Lake Minnewanka Shoreline Trail (+ option to hike to Aylmer Lookout)
Hike length: Most people hike well past the Stewart Canyon turnoff and many go down as far as the turnoff to Aylmer Lookout but it’s all up to you. Up to 31 km (19.2 miles) one way if you go as far as the Ghost Lakes campsite. From there it’s another 4.5 km (2.8 miles) one way to the Devil’s Gap Trailhead
Elevation gain: Approximately 300 metres (984 feet) on the full out and back hike.
Time needed: As much as you want. Plan to backpack if you want to head to the end of Lake Minnewanka.
Dogs: Allowed on leash except between July 10 and September 15th.
Trail restrictions: The trail travels through an area that sees a lot of bear activity. From July 10 until September 15 you must hike Lake Minnewanka as a tight group of four and everyone needs to carry a can of bear spray. I’d recommend carrying it in a bear spray holster so you don’t set it off accidentally – which happens more than you might think.
Lake Minnewanka, the largest lake in Banff National Park, hosts a hiking trail along its length with lots of beaches worth stopping at, especially at the start of the trail. It offers easy family-friendly hiking along with a very high probability of seeing big-horned sheep.
Do an out and back hike for a couple of hours with a stop for a picnic. Or opt to do several days of hiking to the end of the lake, staying at well-spaced campsites on a backpacking trip (you need backcountry permits and the trail sometimes gets closed because of grizzly activity).
If you’re feeling energetic – and you don’t have young kids with you, also consider the hike up to Aylmer Lookoutwhich I highly recommend for the incredible view. Along the route you’ll be treated to wildflowers. Come mid-July you must hike as a group of four or more and carry bear spray.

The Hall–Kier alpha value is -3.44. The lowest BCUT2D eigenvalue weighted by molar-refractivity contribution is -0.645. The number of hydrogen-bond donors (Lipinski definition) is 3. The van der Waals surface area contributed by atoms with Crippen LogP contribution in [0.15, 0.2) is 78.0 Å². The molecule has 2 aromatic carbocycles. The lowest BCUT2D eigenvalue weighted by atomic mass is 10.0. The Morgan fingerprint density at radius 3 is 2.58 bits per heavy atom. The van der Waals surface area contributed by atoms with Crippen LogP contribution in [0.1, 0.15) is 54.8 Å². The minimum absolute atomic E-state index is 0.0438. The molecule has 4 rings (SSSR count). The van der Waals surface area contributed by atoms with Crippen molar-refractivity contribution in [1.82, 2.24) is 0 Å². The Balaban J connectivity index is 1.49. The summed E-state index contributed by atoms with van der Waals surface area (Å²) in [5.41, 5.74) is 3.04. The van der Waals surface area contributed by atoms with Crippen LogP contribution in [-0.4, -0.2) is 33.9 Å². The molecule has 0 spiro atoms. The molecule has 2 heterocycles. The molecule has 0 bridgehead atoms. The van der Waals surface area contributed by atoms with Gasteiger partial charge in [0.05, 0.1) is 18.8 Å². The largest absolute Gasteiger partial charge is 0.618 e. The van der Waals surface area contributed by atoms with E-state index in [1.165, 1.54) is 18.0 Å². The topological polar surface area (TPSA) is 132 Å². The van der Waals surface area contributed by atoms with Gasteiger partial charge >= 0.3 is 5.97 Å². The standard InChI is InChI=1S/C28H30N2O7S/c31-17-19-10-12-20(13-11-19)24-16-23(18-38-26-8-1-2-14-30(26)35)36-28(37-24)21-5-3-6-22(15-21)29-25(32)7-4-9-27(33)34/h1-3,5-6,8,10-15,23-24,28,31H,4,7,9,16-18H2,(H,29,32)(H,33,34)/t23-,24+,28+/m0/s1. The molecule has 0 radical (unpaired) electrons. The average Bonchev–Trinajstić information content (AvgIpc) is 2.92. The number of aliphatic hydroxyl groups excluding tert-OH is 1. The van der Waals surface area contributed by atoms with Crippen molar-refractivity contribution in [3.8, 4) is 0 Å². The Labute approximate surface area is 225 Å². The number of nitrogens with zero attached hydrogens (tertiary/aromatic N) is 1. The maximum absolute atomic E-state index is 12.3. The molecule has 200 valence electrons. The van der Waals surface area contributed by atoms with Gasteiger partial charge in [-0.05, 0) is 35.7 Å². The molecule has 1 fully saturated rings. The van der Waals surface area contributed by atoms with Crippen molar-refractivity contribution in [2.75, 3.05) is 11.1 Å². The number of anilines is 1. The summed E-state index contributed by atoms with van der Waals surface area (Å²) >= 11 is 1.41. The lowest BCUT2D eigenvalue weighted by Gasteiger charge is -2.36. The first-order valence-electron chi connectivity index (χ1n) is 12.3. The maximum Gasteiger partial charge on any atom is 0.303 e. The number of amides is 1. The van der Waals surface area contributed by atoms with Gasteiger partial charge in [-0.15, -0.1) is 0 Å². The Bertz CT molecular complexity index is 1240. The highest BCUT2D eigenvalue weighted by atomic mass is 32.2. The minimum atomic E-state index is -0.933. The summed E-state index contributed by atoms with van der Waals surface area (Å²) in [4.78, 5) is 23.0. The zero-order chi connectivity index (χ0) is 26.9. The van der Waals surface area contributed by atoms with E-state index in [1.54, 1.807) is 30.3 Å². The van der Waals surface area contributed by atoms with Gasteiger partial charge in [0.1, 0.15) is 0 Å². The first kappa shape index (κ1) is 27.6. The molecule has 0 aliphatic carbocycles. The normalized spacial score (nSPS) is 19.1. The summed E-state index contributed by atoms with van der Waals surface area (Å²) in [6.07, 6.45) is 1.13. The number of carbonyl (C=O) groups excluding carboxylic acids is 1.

At the bridge over the river there is also the option to do the easy Stewart Canyon hike.
Ptarmigan Cirque hike – one of the popular Rocky Mountain hikes
Distance: 4.5 km (2.8 miles) lollipop hike including the interpretive trail.
Elevation gain: 214 m or 702 feet (mostly at the start)
Highpoint: 2,420 m (7,938 feet)
Time needed: The Ptarmigan Cirque hike typically takes 1.5 – 2.5 hours.
Level of difficulty: The Ptarmigan Cirque hike though short is classified as a moderate hike by some because of the elevation gain though I think it’s an easy one. Most of the vertical gain occurs in the first kilometre. After that you reach the meadows and the grade moderates to one where you won’t hear your heart pounding in your ears.
The hike to Ptarmigan Cirque starts from the parking lot of the highest public road in Canada at Highwood Pass – so it doesn’t take long from there to get into the high alpine. Expect superlative mountain scenery on this short hike with only 210 m of elevation gain. Most of that is in the first kilometre.
For a short hike this is one of the Rocky Mountain hikes that delivers a punch for the tremendous variety of scenery you experience over a short distance. Hike through coniferous forest. Stroll through high alpine meadows and hike higher on scree slopes to get close to the mountains.
On the descent pass several pretty waterfalls. It’s the perfect family-friendly hike to take your out of town guests who want a taste of the mountains without spending a full day in them.
A few things to take on these Rocky Mountain hikes
On any of these Rocky Mountain hikes a wildflower guidebook can add a fun, educational component even kids will love.
In case you run out of water, it’s always a good idea to carry either a water filter or drops (more compact) so that you can make lake or stream water safe to drink. I like the Pristine water purification system.